A Truly Amazing Adventure Begins

Spring, 1793

With the weather warming and Baltimore’s horrendous yellow fever epidemic starting to kill thousands, John Evans leaves Maryland’s coast and heads for the Great American West to find the Madogwys: the descendants of the Madog tale.

His travels will include exploits like hunting bison with the Omaha, watching Mandan buffalo dances, encountering “strange” wild creatures like alligators, annexing part of North America for Spain and, of course, making the map that would guide the more famous Lewis and Clark expedition.

He walks to the Mississippi where Spanish territory begins on the west side of the river. So, he changes his name to Don Juan Evans, pledges allegiance to Spain, gets malaria, his clothes go to tatters, and his money is gone – a rough start.

Crazed from the disease, baked by the sun, temporarily blinded, being in unknown places, and encountering creatures new to him like alligators, Evans somehow makes it as far as what was then Spanish Louisiana before being imprisoned in St. Louis.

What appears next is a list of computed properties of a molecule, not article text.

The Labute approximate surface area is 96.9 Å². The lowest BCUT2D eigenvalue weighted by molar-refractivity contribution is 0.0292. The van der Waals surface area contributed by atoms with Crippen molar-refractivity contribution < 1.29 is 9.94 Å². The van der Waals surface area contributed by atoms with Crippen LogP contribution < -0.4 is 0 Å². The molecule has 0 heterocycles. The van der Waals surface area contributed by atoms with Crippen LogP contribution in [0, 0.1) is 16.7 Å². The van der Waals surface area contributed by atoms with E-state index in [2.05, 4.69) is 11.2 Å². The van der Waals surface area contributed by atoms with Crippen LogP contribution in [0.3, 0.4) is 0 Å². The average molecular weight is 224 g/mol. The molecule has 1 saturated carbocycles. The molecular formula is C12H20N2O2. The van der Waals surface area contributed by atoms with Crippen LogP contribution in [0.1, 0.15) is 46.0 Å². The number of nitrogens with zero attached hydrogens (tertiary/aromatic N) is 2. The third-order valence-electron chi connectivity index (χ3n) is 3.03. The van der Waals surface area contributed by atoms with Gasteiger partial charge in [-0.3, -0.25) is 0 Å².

Though in New Spain, the city is controlled by the French. They listen to his story, don’t believe him, and toss him in jail as a spy.

A U.S. judge vouches for John’s character, then Evans joins a Scottish general who the Spanish have tasked with an expedition to explore the Missouri and see if it’s possible to find a route to the Pacific Ocean from the Missouri River’s headwaters.

John walks thousands of miles, lives with the Omaha and Arikara people, is chased hundreds of miles by the Lakota, and thinks he’s finally found his lost Madoc tribe when he encounters the Mandan. Their fair skin and a few language similarities to Welsh look promising.

winter

Failure?

But, try as he may, he just can’t find a good connection culturally or linguistically.